Archive for December, 2011

Precising the English language

December 18, 2011

Calvin thinks that verbing words is a good way to weird the language, and he’s of course right. But sometimes an unexpected weirdness turns out to be serendipitous.

I’m thinking of our French colleagues, who have been talking about precising the requirements. Some of the native English speakers have picked up the term. To precise, v(t).

For continuing the  thousand year tradition of enriching the English language, merci, mes amis!

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Chaoyang park and the happy gorillas

December 17, 2011

There was nowhere in particular I wanted to go today, but of course I had to get out. Chaoyang park is far enough, and big enough, to serve as a destination. Ok, let’s go there.

Well, it’s better in the spring or fall (summer in Beijing is not to be recommended). But I did find one thing to like, the Happy gorilla treetop adventures.

This little guy is not at all sure he wants to take that next step, across the void, onto the next platform. Never mind that it’s only 20 cm, never mind that he has a harness. It’s scary!

Little sis doesn’t see what the delay is all about. She is perfectly relaxed, waved down to her parents below. Meanwhile, there’s starting to be a traffic jam.

Eventually one of the adults worked his way out and helped encourage that first fateful step. After that, it was okay.

Walking platforms is the easy part. On this one, you walk on only a wire.

Fun to watch.

My other observation is that, once a hundred million Chinese start speaking English on the world stage, English will change. There is no choice about it: it will change.

Not just the words. This picture is from yesterday; when we left the restaurant, we bought a couple of rice balls. They were frozen, and went into a jacket pocket to thaw and be eaten later. When later came around, I enjoyed the little instruction disk that came with the pastry, almost as much as I enjoyed the pastry itself.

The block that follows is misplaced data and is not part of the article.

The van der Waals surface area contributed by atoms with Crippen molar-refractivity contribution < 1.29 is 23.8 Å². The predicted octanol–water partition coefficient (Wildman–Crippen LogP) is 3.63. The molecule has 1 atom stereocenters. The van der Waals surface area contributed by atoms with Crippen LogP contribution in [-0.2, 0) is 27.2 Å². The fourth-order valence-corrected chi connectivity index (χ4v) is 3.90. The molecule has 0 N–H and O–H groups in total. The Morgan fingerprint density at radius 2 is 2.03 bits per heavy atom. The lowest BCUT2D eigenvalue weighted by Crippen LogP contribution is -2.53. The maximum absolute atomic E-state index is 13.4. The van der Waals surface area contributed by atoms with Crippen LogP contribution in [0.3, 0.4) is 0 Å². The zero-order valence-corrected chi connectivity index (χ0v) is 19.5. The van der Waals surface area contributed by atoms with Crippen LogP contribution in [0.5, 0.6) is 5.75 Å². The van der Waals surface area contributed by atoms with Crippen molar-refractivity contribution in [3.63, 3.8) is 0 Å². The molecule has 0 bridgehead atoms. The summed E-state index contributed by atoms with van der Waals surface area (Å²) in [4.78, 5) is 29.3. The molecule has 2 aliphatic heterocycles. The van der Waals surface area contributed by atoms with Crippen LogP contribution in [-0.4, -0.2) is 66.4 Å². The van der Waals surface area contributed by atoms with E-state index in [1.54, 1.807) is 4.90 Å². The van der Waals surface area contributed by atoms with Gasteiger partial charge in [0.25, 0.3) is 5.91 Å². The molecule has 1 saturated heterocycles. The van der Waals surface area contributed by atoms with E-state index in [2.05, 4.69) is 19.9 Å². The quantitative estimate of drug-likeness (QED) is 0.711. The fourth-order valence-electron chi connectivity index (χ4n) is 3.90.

Beijing: the Summer palace in Winter

December 17, 2011

17 December 2011

I left the hotel at 9 and walked to Dongzhimen subway, where I had arranged to meet Xu at 10. We had never met in person before, but she had seen my web page and had some idea who to look for. I was a bit concerned that we could wander around — the subway station itself is large and full of people — and miss each other. But I was in the right place for the rendezvous and she recognized me straightaway.

At the subway station is a shopping mall, where we went in to see if I could buy an ear band. When I arrived yesterday, the wind was pretty cold on my exposed ears. But there’s less wind today, and all we could find were cute earbands. I didn’t think I needed cute.

Back onto the subway, which we took to the Summer palace. People around, but not crowds. Very pleasant. We walked up the hill to some of the temples and overlook areas, then wandered around the lake, strolling and talking. Just a bit on the chilly side, but quite pleasant when we were in the sun or walking with the light wind behind us.

Much of the lake is water or very thin ice, but people were out ice fishing toward the south end.